During the early stages of training I thought about the concept of blending with my uke as they attacked, but I now see that this was a concept in my head that I was unable to execute. Then as my training has developed, I have tried to start to incorporate the principles of leaning, to maintain the right level of connection to partner, moving from body first, instigating movement from the lower body, and the challenging paradox of relaxing without collapsing. These principles, along with others that I am probably not yet able to articulate clearly, underpin my sensei’s system of training at the Komyokan dojo. My attempt to apply these principles in conjunction with my sensei’s teaching has made me realize that aikido, for me, is an attempt to become more self-aware. Each time I attempt to apply the above principles I engage in an opportunity to observe myself, and the gap between what I think I am doing and what I am actually doing. At this stage of my training I do not always take this opportunity; my ego often reassures me that I am doing it well, or remonstrates with me that I am doing very badly but my sensei’s rigorous approach ensures there is nowhere to hide!
What aikido offers me in this situation is the opportunity to challenge both myself, and the image that I hold of myself. An image which has been sorely tested over the last few years. This might sound like a painful process but it is also a liberating one, because with it comes an understanding that when you are upset by someone else you realize that it is you generating those feelings not ‘the other’. Then, as a result, you can observe those feelings and watch them diminish. A realization, that, I have been able to apply to most of the significant relationships in my life.
As I begin to apply the above principles I am beginning to understand that when uke attacks I need to be relaxed and connected enough to them to ‘feel’ what they are doing in terms of the strength of their attack, where their weight is leaning, the amount of tension in the body etc. to understand how best to apply the technique and in a real practical sense blend with partner. This self-observation has fundamentally altered the way I see the relationship between tore and uke. When we are attacked, we tend just to see the attack and not the person behind the attack and in our heightened state of fight or flight we try to conquer and dominate this attacker as a threat, even if, as in the case of the dojo we know that these people are our fellow aikidoka. I have realized that I need to listen to the energetic body of uke. I have understood that each attack is different because each attacker is different and that each attacker often makes subtle changes to his or her attack. I understand this act of listening as an act of respect towards the other that will, hopefully, in time, overcome the fight or flight response I have to being attacked and allow a relaxed, open and fluid response to uke. For me this is the meaning of harmony between two bodies in space and is at the heart of what aikido means for me. One thing of course is understanding this is one’s head and another is being able to apply it to the encounter between uke and tore which for me is why aikido is the attempt to put these principles and beliefs into practice in a ‘real’ encounter.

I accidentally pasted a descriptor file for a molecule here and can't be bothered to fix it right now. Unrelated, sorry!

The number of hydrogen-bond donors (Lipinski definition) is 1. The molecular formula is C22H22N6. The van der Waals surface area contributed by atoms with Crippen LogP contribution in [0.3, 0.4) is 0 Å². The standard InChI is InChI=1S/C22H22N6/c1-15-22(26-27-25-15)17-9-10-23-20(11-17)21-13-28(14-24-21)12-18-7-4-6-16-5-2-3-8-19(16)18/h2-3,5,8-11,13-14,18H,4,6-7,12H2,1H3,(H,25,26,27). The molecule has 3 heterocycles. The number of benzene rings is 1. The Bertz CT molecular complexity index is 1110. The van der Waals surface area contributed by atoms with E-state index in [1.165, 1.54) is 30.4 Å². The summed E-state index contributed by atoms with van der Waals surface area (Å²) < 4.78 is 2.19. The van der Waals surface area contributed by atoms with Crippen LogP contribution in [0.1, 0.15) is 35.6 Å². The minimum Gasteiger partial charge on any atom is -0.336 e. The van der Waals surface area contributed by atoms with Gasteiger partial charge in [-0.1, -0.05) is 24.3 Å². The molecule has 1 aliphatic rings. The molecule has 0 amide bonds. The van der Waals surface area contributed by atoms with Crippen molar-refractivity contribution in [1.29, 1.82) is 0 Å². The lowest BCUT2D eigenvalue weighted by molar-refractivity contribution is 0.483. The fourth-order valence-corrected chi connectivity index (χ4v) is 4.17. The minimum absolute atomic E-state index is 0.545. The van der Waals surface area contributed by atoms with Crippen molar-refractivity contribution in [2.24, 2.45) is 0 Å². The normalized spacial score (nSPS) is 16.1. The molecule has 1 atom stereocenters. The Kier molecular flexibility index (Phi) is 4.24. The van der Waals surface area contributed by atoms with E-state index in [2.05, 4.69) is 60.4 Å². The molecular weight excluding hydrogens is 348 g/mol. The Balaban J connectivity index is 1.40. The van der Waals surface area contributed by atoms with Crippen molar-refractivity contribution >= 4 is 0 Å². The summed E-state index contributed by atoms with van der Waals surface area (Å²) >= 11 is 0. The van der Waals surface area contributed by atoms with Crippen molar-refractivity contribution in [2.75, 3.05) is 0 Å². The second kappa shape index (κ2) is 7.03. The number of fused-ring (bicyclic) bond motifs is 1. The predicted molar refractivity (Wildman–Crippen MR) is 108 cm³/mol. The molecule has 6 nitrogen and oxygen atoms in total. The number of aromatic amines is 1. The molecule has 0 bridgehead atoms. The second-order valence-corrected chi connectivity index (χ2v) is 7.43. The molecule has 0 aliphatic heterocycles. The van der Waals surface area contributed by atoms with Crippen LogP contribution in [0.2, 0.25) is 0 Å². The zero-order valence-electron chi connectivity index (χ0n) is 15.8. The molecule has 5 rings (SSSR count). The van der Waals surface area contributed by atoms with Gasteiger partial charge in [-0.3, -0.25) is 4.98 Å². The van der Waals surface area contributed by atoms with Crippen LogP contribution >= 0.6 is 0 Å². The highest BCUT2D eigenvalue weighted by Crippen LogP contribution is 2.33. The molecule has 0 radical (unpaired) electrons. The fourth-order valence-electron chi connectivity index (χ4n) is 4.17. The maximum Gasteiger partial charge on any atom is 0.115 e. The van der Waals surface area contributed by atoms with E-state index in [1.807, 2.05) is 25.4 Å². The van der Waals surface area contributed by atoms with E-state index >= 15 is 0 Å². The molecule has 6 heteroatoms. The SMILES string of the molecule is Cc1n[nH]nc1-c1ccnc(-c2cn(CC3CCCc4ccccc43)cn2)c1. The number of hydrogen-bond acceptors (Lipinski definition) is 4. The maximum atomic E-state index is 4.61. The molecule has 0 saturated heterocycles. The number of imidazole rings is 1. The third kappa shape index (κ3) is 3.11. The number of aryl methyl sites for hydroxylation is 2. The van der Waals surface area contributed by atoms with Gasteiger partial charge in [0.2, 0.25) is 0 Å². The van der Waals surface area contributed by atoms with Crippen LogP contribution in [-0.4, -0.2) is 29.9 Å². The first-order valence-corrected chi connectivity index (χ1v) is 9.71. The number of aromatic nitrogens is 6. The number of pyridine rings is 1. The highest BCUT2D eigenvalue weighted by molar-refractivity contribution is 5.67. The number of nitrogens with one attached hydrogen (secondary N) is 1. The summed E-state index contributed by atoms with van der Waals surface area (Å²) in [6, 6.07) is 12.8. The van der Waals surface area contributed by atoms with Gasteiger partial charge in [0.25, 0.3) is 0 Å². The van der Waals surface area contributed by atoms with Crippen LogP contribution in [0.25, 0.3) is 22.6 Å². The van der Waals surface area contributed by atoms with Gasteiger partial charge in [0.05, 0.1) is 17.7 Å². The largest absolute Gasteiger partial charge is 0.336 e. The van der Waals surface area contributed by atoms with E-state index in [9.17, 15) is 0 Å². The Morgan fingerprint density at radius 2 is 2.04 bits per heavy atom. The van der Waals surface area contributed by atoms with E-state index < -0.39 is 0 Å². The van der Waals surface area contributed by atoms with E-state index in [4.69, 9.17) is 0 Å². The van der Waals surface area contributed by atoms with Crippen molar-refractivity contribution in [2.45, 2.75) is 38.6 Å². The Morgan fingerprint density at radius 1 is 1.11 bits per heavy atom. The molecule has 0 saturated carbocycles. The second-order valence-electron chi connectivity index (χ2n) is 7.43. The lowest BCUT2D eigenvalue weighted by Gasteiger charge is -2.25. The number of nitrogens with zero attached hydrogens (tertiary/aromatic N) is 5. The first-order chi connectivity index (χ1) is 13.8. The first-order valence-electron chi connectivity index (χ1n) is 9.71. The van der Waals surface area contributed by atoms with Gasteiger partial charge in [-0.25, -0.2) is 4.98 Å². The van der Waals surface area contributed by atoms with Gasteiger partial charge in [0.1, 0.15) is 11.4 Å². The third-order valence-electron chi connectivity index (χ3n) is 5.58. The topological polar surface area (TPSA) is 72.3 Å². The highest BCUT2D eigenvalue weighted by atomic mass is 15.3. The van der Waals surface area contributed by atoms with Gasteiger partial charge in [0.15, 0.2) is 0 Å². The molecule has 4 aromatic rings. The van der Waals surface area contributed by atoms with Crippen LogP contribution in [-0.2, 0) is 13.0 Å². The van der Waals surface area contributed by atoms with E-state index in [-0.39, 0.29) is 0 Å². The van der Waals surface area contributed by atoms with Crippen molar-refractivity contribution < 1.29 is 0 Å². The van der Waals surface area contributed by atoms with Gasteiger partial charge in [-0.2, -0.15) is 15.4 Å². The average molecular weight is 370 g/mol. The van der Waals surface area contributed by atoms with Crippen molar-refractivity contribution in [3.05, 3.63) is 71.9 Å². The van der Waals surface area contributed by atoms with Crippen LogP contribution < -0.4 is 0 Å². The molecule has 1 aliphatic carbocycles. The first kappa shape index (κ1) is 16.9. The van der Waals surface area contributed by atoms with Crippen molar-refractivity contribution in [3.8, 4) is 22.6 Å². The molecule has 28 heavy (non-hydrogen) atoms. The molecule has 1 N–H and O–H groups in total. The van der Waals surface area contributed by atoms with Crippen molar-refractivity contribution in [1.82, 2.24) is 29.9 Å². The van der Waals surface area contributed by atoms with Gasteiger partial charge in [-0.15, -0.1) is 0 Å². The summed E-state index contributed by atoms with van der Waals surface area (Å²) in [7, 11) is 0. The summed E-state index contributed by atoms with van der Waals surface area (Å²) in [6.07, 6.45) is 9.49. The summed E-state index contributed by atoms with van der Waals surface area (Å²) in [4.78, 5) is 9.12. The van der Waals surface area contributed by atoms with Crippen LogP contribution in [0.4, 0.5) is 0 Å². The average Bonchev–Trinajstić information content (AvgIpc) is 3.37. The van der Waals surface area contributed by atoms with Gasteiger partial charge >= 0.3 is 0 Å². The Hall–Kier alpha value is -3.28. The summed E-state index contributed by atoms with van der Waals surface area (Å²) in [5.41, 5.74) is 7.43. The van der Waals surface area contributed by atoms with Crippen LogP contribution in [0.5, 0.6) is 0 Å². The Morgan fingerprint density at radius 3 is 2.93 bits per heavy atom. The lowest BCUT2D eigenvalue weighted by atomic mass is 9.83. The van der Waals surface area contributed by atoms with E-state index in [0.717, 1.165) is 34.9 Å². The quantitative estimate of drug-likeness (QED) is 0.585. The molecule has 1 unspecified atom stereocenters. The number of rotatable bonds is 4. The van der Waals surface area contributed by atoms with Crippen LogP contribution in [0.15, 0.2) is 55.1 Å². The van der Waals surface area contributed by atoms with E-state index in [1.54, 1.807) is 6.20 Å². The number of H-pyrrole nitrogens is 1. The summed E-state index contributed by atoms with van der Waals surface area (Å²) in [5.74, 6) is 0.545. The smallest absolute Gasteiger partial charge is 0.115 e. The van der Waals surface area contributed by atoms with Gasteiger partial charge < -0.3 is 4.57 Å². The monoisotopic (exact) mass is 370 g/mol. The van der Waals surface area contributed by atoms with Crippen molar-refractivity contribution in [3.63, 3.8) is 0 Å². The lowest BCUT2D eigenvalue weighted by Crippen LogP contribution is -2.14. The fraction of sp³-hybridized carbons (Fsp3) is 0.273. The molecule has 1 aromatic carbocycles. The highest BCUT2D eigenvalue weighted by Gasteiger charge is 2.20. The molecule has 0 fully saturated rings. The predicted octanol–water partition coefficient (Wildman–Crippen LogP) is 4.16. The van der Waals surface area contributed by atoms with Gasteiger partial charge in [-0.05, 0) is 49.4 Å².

I have tried to apply this principle when listening to people speak, for example. When involved in conversations in the past I became aware that I was waiting for an opportunity to speak rather than listening to what the other people were saying and the way in which they were saying it. I now really try to listen to both the words and how those words are said, and as a result have a much better connection to my listener and in turn am better understood by them.
Looking towards the future, I can speculate how this awareness in the moment of the encounter, could be taken beyond my relationship with uke to encompass a wider awareness and understanding of the space around me both within and beyond the dojo. Perhaps this is what O’Sensei meant when he talked about being one with the universe. Having a wider awareness of what is happening beyond oneself in any given moment, and that the self is in relationship with all of it. I would just like to clarify at this point that I do not see myself as anywhere close to this level of awareness but rather that it is a direction for further development.
In conclusion, aikido for me is about developing my self-observation and self-awareness and to then extend that awareness beyond myself and to connect in a real, deep and spiritual sense with uke and by extrapolation begin to try to connect with other humans and the wider universe. All of my above thoughts about the meaning of aikido would not have been possible, were it not for my sensei’s teaching for which I feel deeply indebted.